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Open Access Case Report

Transient neuromyopathy after bromide intoxication in a dog with idiopathic epilepsy

Sonja Steinmetz1*, Andrea Tipold1, Thomas Bilzer2 and Henning Christian Schenk1

Author Affiliations

1 Department of Small Animal Medicine and Surgery, University of Veterinary Medicine Hannover, Bünteweg 9, Hannover, 30559, Germany

2 Institute of Neuropathology, University of Düsseldorf, Moorenstrasse 5, Duesseldorf, 40225, Germany

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Irish Veterinary Journal 2012, 65:19  doi:10.1186/2046-0481-65-19


The electronic version of this article is the complete one and can be found online at: http://www.irishvetjournal.org/content/65/1/19


Received:30 November 2011
Accepted:19 November 2012
Published:5 December 2012

© 2012 Steinmetz et al.; licensee BioMed Central Ltd.

This is an Open Access article distributed under the terms of the Creative Commons Attribution License ( http://creativecommons.org/licenses/by/2.0), which permits unrestricted use, distribution, and reproduction in any medium, provided the original work is properly cited.

Abstract

A seven-year old Australian Shepherd, suffering from idiopathic epilepsy under treatment with phenobarbitone and potassium bromide, was presented with generalised lower motor neuron signs. Electrophysiology and muscle-nerve biopsies revealed a neuromyopathy.

The serum bromide concentration was increased more than two-fold above the upper reference value.

Clinical signs disappeared after applying diuretics and reducing the potassium bromide dose rate. This is the first case report describing electrophysiological and histopathological findings associated with bromide induced lower motor neuron dysfunction in a dog.

Keywords:
Epilepsy; Intoxication; Lower motor neuron signs; Myopathy; Potassium bromide

Background

In veterinary medicine, potassium bromide (KBr) is recommended as the drug of choice for treating recurrent generalised tonic-clonic seizures in dogs with hepatic insufficiency [1-3] and is frequently used as add-on therapy [3,4]. Potassium bromide is eliminated by the kidneys [5,6]. KBr monitoring in dogs is difficult because KBr has a long elimination half life of 25 to 46 days [7,8]. Side effects like general lethargy, general weakness, decreased mentation, ataxia, paraparesis, polyphagia and gastrointestinal affections may occur [9-14].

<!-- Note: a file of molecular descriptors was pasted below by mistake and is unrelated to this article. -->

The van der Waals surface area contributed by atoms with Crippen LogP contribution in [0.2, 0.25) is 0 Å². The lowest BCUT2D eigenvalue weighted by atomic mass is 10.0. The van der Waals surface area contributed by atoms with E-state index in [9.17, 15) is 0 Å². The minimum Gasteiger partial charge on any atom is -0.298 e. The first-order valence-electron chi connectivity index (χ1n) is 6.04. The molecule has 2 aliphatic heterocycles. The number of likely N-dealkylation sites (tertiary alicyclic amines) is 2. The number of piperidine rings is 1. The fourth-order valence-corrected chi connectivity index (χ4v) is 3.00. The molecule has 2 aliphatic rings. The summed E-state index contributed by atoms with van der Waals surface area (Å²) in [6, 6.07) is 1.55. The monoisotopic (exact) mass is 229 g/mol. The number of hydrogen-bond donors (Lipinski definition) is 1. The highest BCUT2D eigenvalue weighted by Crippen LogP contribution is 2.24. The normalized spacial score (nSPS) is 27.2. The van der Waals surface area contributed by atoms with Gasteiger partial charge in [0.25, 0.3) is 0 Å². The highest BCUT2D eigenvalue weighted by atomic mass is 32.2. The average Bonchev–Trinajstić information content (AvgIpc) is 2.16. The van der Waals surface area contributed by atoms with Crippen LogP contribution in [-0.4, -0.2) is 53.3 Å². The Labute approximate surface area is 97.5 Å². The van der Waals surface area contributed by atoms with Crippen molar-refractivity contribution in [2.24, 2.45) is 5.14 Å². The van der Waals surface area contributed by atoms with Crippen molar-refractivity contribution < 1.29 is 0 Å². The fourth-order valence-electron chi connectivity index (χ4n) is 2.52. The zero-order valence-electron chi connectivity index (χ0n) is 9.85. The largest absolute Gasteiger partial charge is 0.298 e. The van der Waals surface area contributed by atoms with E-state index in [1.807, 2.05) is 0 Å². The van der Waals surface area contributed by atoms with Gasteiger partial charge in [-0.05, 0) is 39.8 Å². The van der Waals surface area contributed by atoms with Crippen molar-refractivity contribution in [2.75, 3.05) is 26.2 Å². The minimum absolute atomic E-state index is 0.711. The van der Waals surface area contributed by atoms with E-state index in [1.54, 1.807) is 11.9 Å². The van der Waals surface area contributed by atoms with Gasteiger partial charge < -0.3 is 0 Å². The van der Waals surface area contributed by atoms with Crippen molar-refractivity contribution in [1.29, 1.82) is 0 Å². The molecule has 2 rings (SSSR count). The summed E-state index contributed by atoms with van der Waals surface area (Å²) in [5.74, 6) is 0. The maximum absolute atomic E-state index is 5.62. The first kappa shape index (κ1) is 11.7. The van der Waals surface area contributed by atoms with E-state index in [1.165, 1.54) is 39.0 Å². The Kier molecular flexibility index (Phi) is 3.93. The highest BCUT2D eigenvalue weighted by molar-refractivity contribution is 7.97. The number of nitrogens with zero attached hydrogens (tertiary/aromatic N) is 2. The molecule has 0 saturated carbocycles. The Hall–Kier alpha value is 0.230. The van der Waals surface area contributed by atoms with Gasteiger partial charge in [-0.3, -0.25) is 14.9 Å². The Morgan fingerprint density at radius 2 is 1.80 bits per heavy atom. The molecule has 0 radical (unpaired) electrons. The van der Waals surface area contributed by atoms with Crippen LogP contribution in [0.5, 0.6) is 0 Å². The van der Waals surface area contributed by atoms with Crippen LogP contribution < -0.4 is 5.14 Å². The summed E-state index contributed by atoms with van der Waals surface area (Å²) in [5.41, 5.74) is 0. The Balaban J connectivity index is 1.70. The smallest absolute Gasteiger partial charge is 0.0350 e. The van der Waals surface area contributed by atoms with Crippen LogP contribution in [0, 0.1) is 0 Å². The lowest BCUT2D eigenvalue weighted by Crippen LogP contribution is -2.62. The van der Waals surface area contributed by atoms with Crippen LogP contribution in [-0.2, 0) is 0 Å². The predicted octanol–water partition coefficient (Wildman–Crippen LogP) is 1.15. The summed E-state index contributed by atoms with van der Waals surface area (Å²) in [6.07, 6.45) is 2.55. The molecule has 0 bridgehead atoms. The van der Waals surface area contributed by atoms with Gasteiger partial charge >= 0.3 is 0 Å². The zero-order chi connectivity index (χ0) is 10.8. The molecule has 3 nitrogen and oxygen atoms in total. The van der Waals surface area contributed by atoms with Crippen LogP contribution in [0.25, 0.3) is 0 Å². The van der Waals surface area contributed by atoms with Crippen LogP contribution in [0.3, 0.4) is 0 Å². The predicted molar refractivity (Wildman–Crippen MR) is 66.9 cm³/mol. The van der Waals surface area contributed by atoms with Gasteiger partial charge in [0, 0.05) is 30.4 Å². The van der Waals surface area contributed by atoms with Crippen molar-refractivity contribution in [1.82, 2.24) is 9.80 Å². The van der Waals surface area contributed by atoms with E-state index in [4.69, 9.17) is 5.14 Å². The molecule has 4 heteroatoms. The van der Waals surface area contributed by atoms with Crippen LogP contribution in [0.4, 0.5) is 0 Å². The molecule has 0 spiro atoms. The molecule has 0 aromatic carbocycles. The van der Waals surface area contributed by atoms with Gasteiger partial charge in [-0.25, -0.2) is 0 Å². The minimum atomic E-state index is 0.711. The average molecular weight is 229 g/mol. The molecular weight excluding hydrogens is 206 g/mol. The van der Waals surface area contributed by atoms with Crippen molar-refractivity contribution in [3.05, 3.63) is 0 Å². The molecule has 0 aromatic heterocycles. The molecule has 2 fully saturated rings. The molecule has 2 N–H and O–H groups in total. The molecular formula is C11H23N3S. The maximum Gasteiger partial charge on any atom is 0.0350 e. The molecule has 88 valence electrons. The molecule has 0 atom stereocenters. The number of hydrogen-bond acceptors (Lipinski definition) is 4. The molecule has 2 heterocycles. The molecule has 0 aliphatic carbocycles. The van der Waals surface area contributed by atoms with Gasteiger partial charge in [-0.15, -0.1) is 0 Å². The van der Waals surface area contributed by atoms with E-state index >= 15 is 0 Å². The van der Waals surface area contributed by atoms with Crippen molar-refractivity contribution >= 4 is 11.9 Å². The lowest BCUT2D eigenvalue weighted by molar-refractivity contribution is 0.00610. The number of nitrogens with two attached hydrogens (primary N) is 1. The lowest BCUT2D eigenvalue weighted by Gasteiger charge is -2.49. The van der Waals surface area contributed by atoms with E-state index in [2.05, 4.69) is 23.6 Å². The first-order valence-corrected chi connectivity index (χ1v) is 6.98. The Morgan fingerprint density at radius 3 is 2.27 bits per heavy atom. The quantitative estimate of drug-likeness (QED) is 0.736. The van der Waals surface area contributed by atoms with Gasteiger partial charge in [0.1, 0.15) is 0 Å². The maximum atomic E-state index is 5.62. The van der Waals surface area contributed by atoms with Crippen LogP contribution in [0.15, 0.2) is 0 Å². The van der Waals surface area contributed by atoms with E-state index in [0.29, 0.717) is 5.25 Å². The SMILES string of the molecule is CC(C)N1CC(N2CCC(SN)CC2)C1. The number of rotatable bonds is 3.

In dogs, also pancreatitis [15] and latency shifts in brainstem auditory evoked response are described [16].

To the authors’ knowledge, this is the first report describing a histopathologically confirmed peripheral neuromuscular alteration as a suspected consequence of bromide intoxication.

Case presentation

A 7-year-old male Australian Shepherd, neutered, weighing 42 kg, treated with anti-epileptic drugs due to idiopathic epilepsy, was presented with a four-week history of weakness in the pelvic limbs, progressing to the thoracic limbs since a few days. The last seizure episode occurred 10 months previously. Idiopathic epilepsy had been diagnosed four years prior to this event by a complete neurological assessment [normal interictal neurological examination, complete blood cell count and serum biochemistry, magnetic resonance imaging (MRIa) of the brain and cisternal cerebrospinal fluid (CSF) analysis]. Anti-epileptic treatment was initiated with an initial dose of phenobarbitone 2.4 mg/kg BID PO (Luminal; Desitin). Due to inadequate seizure control KBr was added (10 mg/kg BID PO) by the referring veterinary surgeon. After 10 weeks a serum bromide concentration of 16.48 μmol/l was measured (VetMedLaborb, reference range 6–40 μmol/l). Three months later the KBr dosage was altered to 25 mg/kg BID PO by the referring veterinary surgeon attempting better seizure control. On several occasions, the owners further increased the dosage of both phenobarbitone and potassium bromide without contacting a veterinary surgeon. Four years after the initial consultation, the dog was presented at our institution for clinical signs of generalized gait abnormalities. On presentation in our clinic the dog received 4.9 mg/kg BID PO phenobarbitone and 101.19 mg/kg SID PO KBr for almost one year.